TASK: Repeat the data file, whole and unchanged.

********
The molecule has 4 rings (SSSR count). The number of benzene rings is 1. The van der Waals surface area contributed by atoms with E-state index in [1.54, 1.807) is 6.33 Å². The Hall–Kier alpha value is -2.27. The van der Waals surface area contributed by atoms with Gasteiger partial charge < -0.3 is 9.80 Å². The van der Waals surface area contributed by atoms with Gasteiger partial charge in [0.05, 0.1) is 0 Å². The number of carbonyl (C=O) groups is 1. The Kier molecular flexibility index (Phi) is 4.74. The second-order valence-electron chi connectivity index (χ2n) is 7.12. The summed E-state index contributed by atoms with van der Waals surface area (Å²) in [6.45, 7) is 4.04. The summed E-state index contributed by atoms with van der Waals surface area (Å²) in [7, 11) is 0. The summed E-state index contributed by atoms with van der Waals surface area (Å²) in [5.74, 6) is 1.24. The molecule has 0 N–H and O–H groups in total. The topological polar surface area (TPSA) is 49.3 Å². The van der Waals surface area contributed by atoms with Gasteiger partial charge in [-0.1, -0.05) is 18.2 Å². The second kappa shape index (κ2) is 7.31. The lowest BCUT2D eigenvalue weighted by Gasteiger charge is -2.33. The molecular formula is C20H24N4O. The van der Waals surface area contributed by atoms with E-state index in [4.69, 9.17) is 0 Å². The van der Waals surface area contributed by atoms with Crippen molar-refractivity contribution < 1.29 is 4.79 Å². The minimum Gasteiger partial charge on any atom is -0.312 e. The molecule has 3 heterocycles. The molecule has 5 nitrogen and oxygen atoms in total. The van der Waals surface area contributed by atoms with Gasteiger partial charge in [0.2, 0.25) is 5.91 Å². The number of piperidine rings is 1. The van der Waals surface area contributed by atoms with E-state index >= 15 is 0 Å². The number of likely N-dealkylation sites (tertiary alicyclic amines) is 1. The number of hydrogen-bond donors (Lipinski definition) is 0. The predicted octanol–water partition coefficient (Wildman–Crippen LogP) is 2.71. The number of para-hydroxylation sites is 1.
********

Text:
The molecule has 4 rings (SSSR count). The number of benzene rings is 1. The van der Waals surface area contributed by atoms with E-state index in [1.54, 1.807) is 6.33 Å². The Hall–Kier alpha value is -2.27. The van der Waals surface area contributed by atoms with Gasteiger partial charge < -0.3 is 9.80 Å². The van der Waals surface area contributed by atoms with Gasteiger partial charge in [0.05, 0.1) is 0 Å². The number of carbonyl (C=O) groups is 1. The Kier molecular flexibility index (Phi) is 4.74. The second-order valence-electron chi connectivity index (χ2n) is 7.12. The summed E-state index contributed by atoms with van der Waals surface area (Å²) in [6.45, 7) is 4.04. The summed E-state index contributed by atoms with van der Waals surface area (Å²) in [7, 11) is 0. The summed E-state index contributed by atoms with van der Waals surface area (Å²) in [5.74, 6) is 1.24. The molecule has 0 N–H and O–H groups in total. The topological polar surface area (TPSA) is 49.3 Å². The van der Waals surface area contributed by atoms with Gasteiger partial charge in [-0.1, -0.05) is 18.2 Å². The second kappa shape index (κ2) is 7.31. The lowest BCUT2D eigenvalue weighted by Gasteiger charge is -2.33. The molecular formula is C20H24N4O. The van der Waals surface area contributed by atoms with E-state index in [4.69, 9.17) is 0 Å². The van der Waals surface area contributed by atoms with Crippen molar-refractivity contribution < 1.29 is 4.79 Å². The minimum Gasteiger partial charge on any atom is -0.312 e. The molecule has 3 heterocycles. The molecule has 5 nitrogen and oxygen atoms in total. The van der Waals surface area contributed by atoms with Gasteiger partial charge in [0.2, 0.25) is 5.91 Å². The number of piperidine rings is 1. The van der Waals surface area contributed by atoms with E-state index >= 15 is 0 Å². The number of likely N-dealkylation sites (tertiary alicyclic amines) is 1. The number of hydrogen-bond donors (Lipinski definition) is 0. The predicted octanol–water partition coefficient (Wildman–Crippen LogP) is 2.71. The number of para-hydroxylation sites is 1.